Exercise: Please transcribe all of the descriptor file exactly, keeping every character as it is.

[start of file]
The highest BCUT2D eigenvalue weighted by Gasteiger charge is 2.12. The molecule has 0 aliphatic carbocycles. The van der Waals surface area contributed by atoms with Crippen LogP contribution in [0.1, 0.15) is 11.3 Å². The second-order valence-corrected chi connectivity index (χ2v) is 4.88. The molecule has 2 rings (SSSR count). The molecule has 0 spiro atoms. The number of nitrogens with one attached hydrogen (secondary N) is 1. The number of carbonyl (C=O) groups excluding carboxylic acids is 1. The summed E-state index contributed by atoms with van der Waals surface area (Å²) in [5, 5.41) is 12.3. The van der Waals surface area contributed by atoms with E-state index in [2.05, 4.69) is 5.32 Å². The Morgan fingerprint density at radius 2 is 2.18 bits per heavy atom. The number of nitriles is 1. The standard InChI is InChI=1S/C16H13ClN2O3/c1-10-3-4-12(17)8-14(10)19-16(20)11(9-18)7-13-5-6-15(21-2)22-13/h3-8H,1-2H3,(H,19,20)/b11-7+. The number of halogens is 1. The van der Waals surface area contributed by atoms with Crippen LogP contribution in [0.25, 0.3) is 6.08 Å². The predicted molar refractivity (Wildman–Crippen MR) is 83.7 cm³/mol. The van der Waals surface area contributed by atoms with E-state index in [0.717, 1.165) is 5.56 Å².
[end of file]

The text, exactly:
The highest BCUT2D eigenvalue weighted by Gasteiger charge is 2.12. The molecule has 0 aliphatic carbocycles. The van der Waals surface area contributed by atoms with Crippen LogP contribution in [0.1, 0.15) is 11.3 Å². The second-order valence-corrected chi connectivity index (χ2v) is 4.88. The molecule has 2 rings (SSSR count). The molecule has 0 spiro atoms. The number of nitrogens with one attached hydrogen (secondary N) is 1. The number of carbonyl (C=O) groups excluding carboxylic acids is 1. The summed E-state index contributed by atoms with van der Waals surface area (Å²) in [5, 5.41) is 12.3. The van der Waals surface area contributed by atoms with E-state index in [2.05, 4.69) is 5.32 Å². The Morgan fingerprint density at radius 2 is 2.18 bits per heavy atom. The number of nitriles is 1. The standard InChI is InChI=1S/C16H13ClN2O3/c1-10-3-4-12(17)8-14(10)19-16(20)11(9-18)7-13-5-6-15(21-2)22-13/h3-8H,1-2H3,(H,19,20)/b11-7+. The number of halogens is 1. The van der Waals surface area contributed by atoms with Crippen LogP contribution in [0.25, 0.3) is 6.08 Å². The predicted molar refractivity (Wildman–Crippen MR) is 83.7 cm³/mol. The van der Waals surface area contributed by atoms with E-state index in [0.717, 1.165) is 5.56 Å².